Comments from vscturner

Showing 1 comment

vscturner commented about Rivoli Theatre on May 31, 2009 at 5:05 pm

to SCDW – After reading this site, many fond childhood memories were brought to mind about the Rivoli and my childhood in Fallsburg. My fater was the town doctor, Dr. Isidore Turner, and we lived in the yellow house that abutts the parking lot. Many an hour I and my peers spent in that darken theatre watching films and cartoons all year round. I remember those winter nights when my parent would allow me to go to bank nite and the other nights when door prized of carnival glass dishes were give out.
When Jerry and Sylvia Sakofsky – owners of Star Dairy – lived in the apartment above the movie house, I remember their son, Herb and I, would sneak into the projection booth and watch movies in our pj’s.
I too remember Tony Balducci-ie. Peg Leg. He was the terror of the entire kid population of Fallsburg. For if he ever had to discipline you in the theatre or eject you – there was double trouble ahead. Since he knew every child in town, he would call home and inform your parents of your crime and you caught hell when you got home. Tony had a son and a daughter – once I remember the son opened the forbidden door behind his father’s office desk that led to the vast dark and dank cellar of the theatre. I can still remember the sight and smell of the cellar.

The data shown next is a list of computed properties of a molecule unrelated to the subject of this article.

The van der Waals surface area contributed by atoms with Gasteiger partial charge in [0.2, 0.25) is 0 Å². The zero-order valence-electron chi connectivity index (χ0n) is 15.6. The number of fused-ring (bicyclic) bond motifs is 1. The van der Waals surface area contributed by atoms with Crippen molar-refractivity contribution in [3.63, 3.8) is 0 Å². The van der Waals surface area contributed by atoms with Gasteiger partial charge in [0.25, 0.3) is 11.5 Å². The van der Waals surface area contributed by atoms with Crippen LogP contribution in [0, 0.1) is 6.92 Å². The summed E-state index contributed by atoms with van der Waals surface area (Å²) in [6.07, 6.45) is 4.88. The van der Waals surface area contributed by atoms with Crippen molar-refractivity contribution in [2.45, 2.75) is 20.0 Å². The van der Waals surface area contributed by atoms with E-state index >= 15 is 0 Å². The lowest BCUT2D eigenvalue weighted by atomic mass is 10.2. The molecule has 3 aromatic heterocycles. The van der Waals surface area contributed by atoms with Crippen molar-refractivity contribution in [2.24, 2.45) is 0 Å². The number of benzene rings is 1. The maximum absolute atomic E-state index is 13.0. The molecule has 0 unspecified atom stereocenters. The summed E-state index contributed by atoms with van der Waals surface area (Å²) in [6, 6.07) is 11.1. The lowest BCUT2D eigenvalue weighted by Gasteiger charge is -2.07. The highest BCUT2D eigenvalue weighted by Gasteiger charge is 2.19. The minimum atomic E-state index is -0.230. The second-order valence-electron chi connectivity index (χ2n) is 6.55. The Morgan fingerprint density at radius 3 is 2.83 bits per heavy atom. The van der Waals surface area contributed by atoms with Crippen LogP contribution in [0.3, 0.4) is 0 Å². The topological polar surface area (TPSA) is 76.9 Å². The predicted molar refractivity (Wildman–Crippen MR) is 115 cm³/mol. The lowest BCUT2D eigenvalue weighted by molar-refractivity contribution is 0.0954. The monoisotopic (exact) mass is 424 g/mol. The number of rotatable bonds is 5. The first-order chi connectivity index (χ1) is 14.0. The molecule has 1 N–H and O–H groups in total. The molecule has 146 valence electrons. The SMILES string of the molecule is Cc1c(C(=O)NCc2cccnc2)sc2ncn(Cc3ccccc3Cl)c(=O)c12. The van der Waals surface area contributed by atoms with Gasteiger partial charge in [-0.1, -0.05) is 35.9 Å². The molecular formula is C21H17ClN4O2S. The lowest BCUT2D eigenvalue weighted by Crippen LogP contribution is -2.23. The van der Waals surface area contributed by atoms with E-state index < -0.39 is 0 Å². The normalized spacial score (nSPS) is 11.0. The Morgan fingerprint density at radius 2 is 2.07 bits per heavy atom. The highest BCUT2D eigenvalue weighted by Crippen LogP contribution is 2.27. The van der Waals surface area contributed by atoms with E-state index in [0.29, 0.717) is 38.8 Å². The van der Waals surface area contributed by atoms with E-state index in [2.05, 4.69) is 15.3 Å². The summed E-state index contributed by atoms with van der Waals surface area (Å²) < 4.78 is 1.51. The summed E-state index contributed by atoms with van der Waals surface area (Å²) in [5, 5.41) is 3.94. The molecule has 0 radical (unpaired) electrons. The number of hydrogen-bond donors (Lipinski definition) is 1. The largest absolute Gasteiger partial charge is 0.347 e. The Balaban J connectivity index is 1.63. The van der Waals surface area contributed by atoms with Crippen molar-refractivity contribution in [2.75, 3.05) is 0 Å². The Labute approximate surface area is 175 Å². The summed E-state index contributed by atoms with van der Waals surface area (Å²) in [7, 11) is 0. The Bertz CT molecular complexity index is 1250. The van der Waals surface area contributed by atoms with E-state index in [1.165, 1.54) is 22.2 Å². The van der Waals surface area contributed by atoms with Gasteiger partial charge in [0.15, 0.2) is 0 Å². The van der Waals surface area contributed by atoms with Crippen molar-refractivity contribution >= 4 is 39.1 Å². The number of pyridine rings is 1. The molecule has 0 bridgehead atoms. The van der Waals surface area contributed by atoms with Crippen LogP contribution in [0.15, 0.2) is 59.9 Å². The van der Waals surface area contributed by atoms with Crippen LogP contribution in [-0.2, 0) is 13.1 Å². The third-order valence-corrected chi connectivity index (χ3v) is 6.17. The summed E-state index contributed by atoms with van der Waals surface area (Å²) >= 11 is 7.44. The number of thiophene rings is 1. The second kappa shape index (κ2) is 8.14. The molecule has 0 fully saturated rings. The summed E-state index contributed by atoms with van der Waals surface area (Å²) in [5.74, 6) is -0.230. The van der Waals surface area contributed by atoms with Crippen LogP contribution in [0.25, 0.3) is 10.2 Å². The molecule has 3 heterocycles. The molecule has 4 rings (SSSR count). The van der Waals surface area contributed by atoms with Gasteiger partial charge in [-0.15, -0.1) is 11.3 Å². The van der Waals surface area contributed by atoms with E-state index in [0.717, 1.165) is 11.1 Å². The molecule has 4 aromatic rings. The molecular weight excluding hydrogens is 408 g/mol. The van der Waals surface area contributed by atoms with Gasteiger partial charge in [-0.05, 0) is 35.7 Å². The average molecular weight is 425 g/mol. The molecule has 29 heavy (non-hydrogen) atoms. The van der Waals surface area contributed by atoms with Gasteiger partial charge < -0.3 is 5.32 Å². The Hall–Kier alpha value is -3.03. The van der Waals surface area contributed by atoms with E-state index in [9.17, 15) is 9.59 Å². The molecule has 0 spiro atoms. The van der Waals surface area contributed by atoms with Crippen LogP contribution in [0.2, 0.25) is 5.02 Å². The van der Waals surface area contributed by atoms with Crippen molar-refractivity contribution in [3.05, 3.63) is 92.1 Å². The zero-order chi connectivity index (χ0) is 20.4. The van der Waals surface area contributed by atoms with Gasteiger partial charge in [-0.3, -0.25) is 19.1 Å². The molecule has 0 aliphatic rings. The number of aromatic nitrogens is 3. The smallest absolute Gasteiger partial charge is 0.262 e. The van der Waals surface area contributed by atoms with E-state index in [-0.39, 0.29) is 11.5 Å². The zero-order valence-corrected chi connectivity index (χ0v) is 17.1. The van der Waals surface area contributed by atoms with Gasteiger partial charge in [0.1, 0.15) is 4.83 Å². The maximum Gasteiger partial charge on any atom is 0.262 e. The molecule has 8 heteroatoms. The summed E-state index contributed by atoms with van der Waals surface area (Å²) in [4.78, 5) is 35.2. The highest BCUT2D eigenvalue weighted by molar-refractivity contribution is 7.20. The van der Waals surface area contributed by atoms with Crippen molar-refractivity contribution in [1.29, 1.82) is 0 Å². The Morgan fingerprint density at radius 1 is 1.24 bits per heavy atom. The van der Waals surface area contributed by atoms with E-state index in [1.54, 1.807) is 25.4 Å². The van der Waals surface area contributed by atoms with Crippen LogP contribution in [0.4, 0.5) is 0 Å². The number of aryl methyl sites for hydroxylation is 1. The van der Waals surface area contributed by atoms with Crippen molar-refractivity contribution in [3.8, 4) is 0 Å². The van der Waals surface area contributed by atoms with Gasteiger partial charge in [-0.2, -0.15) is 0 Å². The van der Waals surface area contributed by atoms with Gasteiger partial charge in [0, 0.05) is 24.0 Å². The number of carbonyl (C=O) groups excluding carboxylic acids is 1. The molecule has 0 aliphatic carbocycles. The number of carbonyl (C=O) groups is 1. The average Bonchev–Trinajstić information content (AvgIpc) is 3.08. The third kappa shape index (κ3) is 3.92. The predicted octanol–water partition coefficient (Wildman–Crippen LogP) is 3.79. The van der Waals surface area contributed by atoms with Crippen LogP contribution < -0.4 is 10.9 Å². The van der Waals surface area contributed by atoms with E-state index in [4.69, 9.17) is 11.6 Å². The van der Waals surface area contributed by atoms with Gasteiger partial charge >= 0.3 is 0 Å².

Every week, either Tony or a worker at the theatre, would appear at the post office with rolled up posters to be sent to all the local hotel and bungalow colonies advertising the next weeks offerings. Tony was also seen nailing these posters to many of the telephone poles up and down Rt. 42. One of the weekly tasks I had was to tape a poster to the door of my grandmother’s boarding house, Turner’s Villa, for her boarders to see. In fact, a few years ago in a local antique shop, I found and purchased two of the old Rivoli posters which are present and proudly displayed in my basement.
In the winters, the movie parking lot became our special winter sledding site and challenge. At the bottom of the lot was a slope that when hit correctly sent one airborne onto Louis Levine’s (the owner of the lumber yard directly across the street) lawn. Later, Jules Charlow – co-owner of the Irvington Hotel, bought the property and put in a gravel driveway. This posed both a danger and a challenge – for if you landed on the gravel, one could damage their sled and get bruised, but if you hit the slope just right, you now tried for a distance record landing.
One last memory of the Rivoli and Tony that I have – In the second year of teaching English at Fallsburg Central HS, my classes had just finished reading Capote’s, In Cold Blood. As fate would have it, the movie was about to be shown and Tony allowed a special evening showing of the movie for my students, as a tie in to the film and literary work. I can’t imagine, in today’s day and age this happening. But, that was a different era, a different place, and a different type of people!

Hoping to hear from you soon – mike turner ()